By Megha Sharma
This video, published on August 18 in 2015, is an extensive study of the eminent anthropologist and assistant professor at the university of Trinidad and Tobago, Dr Kumar Mahabir on the migrated Indian population and their later vanish from the West Indies Island, St. Kitts.
Watch it here:
The islet is surrounded by the Caribbean Sea and the vast Atlantic Ocean with an approximate distance of about 2100 km from Florida. The land is the first British colony in the Caribbean Sea, becoming the richest of them by 1776. It is a well-established place with a national park, famous medical universities, and even the smallest nation throughout the world to host the cricket world cup 2007.
The data provided examines the number of Indian immigrants to the Caribbean Sea, where this land comes under the ones received the least by these people. From around 250000 individuals, only 337 opted for it. The researcher also observes how even the literary fields are devoid of any exploration of Indians’ presence in this space.
A personal visit to the place too didn’t fetch him a substantial amount of record to scrutinize into the matter as he just received a few documents of National Archives to satiate this search. Further, the St Christopher Advertiser, a newspaper maintained by a free-coloured family ran from 1782 to 1915. He has otherwise not found any digitised information on the same from the English National Archives.
361 immigrants of different Indian places retreated from Calcutta on February 26, 1861, on the ship Dartmouth, with 337 setting foot on the Island and 2 dying during the voyage. The immigrants included 209 males and 128 females and children who were distributed to work in 25 estates.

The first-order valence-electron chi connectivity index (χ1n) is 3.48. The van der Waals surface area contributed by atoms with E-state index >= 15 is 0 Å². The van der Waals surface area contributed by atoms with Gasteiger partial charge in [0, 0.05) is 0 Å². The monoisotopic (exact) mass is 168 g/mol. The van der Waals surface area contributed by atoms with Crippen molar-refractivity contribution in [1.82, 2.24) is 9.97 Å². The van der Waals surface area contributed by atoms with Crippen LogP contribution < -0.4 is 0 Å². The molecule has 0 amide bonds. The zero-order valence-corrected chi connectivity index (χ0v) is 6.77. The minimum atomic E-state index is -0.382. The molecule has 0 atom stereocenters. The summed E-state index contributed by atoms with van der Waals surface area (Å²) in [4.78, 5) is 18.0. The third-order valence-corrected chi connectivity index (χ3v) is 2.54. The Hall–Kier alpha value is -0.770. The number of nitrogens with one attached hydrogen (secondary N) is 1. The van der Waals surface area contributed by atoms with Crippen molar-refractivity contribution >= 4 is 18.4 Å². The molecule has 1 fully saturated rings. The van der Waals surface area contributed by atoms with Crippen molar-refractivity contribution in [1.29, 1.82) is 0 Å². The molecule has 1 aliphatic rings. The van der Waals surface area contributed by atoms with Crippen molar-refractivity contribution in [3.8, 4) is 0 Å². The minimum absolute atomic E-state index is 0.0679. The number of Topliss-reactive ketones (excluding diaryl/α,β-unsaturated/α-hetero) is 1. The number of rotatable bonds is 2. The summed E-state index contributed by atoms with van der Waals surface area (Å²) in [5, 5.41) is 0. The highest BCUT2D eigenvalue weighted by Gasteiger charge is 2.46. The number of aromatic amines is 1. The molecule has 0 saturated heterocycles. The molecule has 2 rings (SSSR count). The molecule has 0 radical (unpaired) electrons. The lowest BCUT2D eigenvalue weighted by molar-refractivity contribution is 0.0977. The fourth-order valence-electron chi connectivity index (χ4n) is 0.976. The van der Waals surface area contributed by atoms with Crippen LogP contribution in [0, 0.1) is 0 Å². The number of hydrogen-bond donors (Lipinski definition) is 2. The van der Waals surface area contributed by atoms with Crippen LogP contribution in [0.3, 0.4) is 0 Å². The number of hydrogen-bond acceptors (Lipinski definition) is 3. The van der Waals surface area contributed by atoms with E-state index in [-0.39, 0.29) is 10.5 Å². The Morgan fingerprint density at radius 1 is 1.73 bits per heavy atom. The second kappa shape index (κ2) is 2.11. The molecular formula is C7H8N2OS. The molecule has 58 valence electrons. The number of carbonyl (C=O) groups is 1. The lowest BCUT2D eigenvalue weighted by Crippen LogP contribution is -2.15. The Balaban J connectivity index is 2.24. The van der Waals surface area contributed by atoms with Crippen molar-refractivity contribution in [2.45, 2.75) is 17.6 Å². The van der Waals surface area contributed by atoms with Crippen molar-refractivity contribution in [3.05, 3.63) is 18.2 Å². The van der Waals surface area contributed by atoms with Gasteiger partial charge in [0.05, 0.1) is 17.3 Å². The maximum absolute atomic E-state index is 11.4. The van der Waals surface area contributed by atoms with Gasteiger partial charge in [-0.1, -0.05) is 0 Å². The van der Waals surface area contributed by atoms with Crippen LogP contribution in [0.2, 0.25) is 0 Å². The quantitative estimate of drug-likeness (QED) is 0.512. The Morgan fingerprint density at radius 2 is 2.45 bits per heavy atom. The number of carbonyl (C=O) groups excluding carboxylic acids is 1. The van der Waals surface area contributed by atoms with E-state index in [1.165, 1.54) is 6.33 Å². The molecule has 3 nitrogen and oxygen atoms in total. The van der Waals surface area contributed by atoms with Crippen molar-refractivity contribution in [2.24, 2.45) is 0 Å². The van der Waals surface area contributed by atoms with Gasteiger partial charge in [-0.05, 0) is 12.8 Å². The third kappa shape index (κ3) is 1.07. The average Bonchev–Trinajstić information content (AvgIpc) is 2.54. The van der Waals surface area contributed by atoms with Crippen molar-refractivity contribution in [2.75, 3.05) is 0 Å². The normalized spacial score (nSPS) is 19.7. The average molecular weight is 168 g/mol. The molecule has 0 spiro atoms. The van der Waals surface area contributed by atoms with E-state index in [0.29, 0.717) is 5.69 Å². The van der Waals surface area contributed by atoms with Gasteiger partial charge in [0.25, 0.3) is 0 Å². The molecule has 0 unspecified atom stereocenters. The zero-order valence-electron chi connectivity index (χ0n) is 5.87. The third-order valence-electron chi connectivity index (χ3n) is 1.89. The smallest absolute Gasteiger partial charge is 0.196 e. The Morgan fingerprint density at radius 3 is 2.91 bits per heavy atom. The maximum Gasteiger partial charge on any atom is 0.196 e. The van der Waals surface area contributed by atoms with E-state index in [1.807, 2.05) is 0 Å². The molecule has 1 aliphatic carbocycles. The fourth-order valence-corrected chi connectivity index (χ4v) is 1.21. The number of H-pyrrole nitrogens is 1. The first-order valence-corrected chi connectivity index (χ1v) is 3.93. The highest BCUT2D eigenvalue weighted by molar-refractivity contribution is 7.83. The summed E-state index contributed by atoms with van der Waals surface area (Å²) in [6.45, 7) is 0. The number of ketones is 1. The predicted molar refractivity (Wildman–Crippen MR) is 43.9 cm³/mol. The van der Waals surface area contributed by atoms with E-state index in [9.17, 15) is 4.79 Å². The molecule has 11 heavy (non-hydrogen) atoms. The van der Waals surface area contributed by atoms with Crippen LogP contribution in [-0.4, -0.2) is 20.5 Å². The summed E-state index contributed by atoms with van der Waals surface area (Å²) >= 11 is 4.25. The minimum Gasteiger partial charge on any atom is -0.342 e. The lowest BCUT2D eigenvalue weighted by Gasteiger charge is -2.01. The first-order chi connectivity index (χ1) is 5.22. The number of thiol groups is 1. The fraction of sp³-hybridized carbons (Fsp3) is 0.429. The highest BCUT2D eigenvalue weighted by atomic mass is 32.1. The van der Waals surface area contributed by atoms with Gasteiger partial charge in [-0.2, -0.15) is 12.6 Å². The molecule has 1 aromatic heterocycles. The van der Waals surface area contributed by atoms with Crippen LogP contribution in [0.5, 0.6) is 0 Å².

These people converted to Christianity, some even changing the names of their children to Christian ones. The scenario totally turned with only 10 Indians on the Island absorbing in the local population after seven years with 21% moving to their origins and a great mass settling in Trinidad.
It is seen how the whole population of Indian outsiders scattered throughout the Islands was too small in numbers to form settled communities wherein Dr Kumar studied the case of a Trinidadian novelist Merle Hodge.
These studies analyse how these Anglican Indians lost the essence of their lands and are immersed in the cultural discourses of their alternative identities. The recent people who have put their roots in the land are Sindhis establishing retail stores and supermarkets. Archibald, a Kittitian author, observes how political actions were taken to hold the increasing immigration to these lands.
(Megha is a student at the University of Delhi. She is pursuing her Masters in English and has also done her studies in German language.) Gmail- [email protected]